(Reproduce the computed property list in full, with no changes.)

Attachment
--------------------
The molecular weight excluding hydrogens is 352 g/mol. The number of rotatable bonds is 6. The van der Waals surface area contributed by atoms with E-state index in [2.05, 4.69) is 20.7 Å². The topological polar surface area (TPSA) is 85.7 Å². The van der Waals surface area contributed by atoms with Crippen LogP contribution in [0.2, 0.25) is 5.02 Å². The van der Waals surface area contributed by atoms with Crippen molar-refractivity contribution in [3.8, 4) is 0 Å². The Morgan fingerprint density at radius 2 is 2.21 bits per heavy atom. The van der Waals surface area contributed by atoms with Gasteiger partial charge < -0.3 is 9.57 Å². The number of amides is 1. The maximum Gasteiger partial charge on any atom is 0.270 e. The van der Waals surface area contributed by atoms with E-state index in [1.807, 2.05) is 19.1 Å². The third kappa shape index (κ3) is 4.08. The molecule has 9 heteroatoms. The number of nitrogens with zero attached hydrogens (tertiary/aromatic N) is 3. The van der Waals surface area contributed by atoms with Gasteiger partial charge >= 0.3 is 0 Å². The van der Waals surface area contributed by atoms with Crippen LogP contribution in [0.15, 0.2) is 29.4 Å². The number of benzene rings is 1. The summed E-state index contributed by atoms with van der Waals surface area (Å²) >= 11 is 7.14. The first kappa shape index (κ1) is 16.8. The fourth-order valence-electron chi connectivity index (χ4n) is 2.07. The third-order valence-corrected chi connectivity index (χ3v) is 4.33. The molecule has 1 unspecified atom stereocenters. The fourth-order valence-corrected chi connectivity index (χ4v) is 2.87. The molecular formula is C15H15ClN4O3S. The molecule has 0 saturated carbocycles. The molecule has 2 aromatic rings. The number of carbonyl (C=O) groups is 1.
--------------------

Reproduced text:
The molecular weight excluding hydrogens is 352 g/mol. The number of rotatable bonds is 6. The van der Waals surface area contributed by atoms with E-state index in [2.05, 4.69) is 20.7 Å². The topological polar surface area (TPSA) is 85.7 Å². The van der Waals surface area contributed by atoms with Crippen LogP contribution in [0.2, 0.25) is 5.02 Å². The van der Waals surface area contributed by atoms with Crippen molar-refractivity contribution in [3.8, 4) is 0 Å². The Morgan fingerprint density at radius 2 is 2.21 bits per heavy atom. The van der Waals surface area contributed by atoms with Gasteiger partial charge < -0.3 is 9.57 Å². The number of amides is 1. The maximum Gasteiger partial charge on any atom is 0.270 e. The van der Waals surface area contributed by atoms with E-state index in [1.807, 2.05) is 19.1 Å². The third kappa shape index (κ3) is 4.08. The molecule has 9 heteroatoms. The number of nitrogens with zero attached hydrogens (tertiary/aromatic N) is 3. The van der Waals surface area contributed by atoms with Gasteiger partial charge >= 0.3 is 0 Å². The van der Waals surface area contributed by atoms with Crippen LogP contribution in [0.15, 0.2) is 29.4 Å². The number of benzene rings is 1. The summed E-state index contributed by atoms with van der Waals surface area (Å²) >= 11 is 7.14. The first kappa shape index (κ1) is 16.8. The fourth-order valence-electron chi connectivity index (χ4n) is 2.07. The third-order valence-corrected chi connectivity index (χ3v) is 4.33. The molecule has 1 unspecified atom stereocenters. The fourth-order valence-corrected chi connectivity index (χ4v) is 2.87. The molecular formula is C15H15ClN4O3S. The molecule has 0 saturated carbocycles. The molecule has 2 aromatic rings. The number of carbonyl (C=O) groups is 1.